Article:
Construction proceeds along Lake Shore Blvd. West

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The photos are a companion piece to a previous blog.

From a conversation overheard at about 9:45 pm on Oct. 24, 2013 at the corner of Fortieth Street and Lake Shore Blvd. West, I would say: Watch out for U-turns on this area. There was a very close call in that category recently, from what I heard.

Traffic islands and tracks

The traffic islands – I’m sure there’s a more specific term for them – for TTC transit are being reworked, in a series of constructed construction procedures. Given that I have an interest in communications (including signage practices) and logistics, it’s great to have the opportunity to observe the work from day to day.

When I see tracks, I think of tracks in a nonlinear editing system such as Adobe Premiere Pro. In editing, tracks are horizontal areas in a sequence that hold clips in a specific location in time. A clip is a term that originated in the days of traditional film editing, when film editors cut a piece of celluloid with clippers and then put them aside for later use. A sequence, as is noted (p. 103) in Adobe Premiere Pro CC Classroom in a Book (2014), is a container for a series of clips that play, one after another – sometimes with multiple blended layers, and often with special effects, titles, and audio – to produce a completed film.

The link (in previous sentence) gives a publication date of 2013; my copy of the book has a 2014 publication date.

The shelter for the Long Branch TTC loop, just west of Brown’s line, was built in 1928, the same year that Mickey Mouse made his debut as a cartoon character in a synchronized sound animated film. In the previous year, 1927, synchronized sound appeared on the scene, ending the silent movie era, and changing the nature of the filmgoing experience.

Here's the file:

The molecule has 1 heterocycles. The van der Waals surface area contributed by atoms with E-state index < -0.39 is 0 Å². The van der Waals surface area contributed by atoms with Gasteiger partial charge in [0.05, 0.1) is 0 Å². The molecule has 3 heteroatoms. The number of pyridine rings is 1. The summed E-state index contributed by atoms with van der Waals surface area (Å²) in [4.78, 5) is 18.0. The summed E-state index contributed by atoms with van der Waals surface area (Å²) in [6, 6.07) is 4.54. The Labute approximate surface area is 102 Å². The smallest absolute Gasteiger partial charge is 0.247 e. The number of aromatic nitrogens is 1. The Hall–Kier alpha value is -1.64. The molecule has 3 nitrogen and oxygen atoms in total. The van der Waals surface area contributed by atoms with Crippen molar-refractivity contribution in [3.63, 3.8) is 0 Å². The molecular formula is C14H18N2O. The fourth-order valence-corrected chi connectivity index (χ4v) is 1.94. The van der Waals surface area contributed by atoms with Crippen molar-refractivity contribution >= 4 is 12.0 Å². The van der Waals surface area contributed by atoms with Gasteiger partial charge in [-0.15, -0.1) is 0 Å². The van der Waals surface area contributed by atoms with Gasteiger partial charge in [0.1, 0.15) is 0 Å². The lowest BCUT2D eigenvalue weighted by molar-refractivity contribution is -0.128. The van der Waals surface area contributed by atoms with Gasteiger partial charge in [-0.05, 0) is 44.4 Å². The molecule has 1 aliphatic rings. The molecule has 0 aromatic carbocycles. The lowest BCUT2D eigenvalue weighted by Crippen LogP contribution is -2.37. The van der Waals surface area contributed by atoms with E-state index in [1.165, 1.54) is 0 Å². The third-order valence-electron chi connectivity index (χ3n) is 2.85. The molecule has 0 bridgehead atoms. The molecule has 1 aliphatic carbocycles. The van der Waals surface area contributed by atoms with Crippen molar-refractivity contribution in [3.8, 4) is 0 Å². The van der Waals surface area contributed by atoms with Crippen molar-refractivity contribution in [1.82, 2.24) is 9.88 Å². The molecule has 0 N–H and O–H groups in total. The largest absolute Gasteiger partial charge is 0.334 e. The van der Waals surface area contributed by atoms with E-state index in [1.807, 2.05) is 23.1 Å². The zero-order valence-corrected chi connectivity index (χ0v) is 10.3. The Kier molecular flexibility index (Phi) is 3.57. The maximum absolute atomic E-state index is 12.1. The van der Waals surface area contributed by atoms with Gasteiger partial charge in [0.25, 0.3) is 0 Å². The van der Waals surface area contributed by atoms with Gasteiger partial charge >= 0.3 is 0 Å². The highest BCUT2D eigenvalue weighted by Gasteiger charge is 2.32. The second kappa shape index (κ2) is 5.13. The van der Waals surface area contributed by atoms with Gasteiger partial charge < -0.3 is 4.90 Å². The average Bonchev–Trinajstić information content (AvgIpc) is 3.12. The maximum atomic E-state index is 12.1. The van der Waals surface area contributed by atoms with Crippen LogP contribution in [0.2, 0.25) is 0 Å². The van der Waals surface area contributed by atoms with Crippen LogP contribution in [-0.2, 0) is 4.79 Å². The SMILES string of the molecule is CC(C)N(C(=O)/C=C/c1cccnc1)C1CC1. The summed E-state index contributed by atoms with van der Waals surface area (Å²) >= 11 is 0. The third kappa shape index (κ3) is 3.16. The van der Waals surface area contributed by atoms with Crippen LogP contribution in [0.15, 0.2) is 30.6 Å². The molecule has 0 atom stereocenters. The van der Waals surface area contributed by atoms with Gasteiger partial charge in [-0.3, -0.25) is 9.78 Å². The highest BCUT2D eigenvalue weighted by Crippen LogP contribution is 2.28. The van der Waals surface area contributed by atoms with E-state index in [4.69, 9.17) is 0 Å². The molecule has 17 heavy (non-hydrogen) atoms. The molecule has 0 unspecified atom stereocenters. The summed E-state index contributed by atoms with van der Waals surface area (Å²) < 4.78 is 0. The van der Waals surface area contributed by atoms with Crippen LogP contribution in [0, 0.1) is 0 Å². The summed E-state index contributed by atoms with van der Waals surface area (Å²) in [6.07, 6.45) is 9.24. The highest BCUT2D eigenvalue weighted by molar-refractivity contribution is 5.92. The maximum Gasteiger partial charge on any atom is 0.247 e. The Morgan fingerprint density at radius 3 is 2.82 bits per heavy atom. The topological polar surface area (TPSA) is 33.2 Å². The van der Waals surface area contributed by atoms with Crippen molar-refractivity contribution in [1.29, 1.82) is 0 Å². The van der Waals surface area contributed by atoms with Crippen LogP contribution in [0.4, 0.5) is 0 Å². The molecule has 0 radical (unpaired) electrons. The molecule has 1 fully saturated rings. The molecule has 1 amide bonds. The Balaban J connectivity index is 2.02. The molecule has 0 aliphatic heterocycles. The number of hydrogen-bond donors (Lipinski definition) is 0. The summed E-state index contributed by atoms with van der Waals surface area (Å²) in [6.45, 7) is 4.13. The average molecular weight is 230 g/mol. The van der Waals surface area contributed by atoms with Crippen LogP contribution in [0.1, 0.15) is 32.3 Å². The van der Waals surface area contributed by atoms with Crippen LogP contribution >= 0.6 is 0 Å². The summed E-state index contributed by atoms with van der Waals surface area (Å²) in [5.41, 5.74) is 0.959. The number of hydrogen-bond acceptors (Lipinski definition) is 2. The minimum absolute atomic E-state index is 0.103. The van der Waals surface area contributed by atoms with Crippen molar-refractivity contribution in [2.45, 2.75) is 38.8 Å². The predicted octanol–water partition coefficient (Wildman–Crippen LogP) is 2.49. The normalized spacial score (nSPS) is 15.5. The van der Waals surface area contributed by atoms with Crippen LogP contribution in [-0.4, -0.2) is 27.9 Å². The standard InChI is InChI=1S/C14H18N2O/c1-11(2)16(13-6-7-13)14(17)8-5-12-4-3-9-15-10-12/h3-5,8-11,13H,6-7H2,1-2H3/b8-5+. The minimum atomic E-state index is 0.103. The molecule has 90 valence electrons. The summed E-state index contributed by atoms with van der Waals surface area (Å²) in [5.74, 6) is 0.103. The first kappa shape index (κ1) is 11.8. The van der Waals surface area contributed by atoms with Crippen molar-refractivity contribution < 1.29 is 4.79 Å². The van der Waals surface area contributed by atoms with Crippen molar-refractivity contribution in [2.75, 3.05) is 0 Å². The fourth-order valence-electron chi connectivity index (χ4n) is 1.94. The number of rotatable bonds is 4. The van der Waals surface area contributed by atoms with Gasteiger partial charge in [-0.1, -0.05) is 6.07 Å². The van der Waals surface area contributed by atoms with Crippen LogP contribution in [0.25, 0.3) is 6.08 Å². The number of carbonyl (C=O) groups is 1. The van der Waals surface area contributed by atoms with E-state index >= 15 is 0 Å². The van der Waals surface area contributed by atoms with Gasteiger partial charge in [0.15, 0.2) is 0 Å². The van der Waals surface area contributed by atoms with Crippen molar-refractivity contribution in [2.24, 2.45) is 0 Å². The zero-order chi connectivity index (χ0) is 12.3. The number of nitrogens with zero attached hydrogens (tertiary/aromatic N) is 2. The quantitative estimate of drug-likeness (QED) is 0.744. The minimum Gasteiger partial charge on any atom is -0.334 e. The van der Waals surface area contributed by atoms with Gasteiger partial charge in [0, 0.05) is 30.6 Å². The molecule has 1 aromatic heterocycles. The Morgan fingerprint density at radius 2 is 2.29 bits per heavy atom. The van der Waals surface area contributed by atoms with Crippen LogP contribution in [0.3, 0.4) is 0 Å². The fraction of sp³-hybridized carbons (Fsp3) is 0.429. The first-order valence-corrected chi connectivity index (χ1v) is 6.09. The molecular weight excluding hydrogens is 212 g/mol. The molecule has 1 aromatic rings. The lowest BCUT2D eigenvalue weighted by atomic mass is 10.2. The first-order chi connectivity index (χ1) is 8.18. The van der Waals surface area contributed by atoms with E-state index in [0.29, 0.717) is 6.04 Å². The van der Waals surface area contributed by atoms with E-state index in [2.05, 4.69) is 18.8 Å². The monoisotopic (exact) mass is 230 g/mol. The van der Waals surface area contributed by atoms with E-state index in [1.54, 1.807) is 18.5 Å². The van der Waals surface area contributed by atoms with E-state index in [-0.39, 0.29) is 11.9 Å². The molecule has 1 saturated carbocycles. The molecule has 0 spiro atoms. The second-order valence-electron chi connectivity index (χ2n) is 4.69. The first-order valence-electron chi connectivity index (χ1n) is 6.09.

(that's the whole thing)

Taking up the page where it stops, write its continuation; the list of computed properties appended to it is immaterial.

With regard to film history, I’m also aware from interviews with long-time Long Branch residents that the arrival of television in increasing numbers of homes starting in the early 1950s had a noticeable impact on patterns of social interaction in the community. People began to spend more time sitting inside watching TV, as contrasted to spending evenings just chatting with neighbours. It’s something I hadn’t thought about until the topic was mentioned in an interview.

The sign is from another era, one of a handful of vintage signs that remain in place along Lake Shore Blvd. West near Long Branch GO Station. Jaan Pill photo

Closer view. Jaan Pill photo

View from south side of Lake Shore Blvd. West looking east toward Brown's Line. Oct. 21, 2013. Jaan Pill photo

Update: Signage of any kind is of interest to me. An Oct. 2, 2013 Globe and Mail article discusses planned simplification of signage on the TTC transit system.

 

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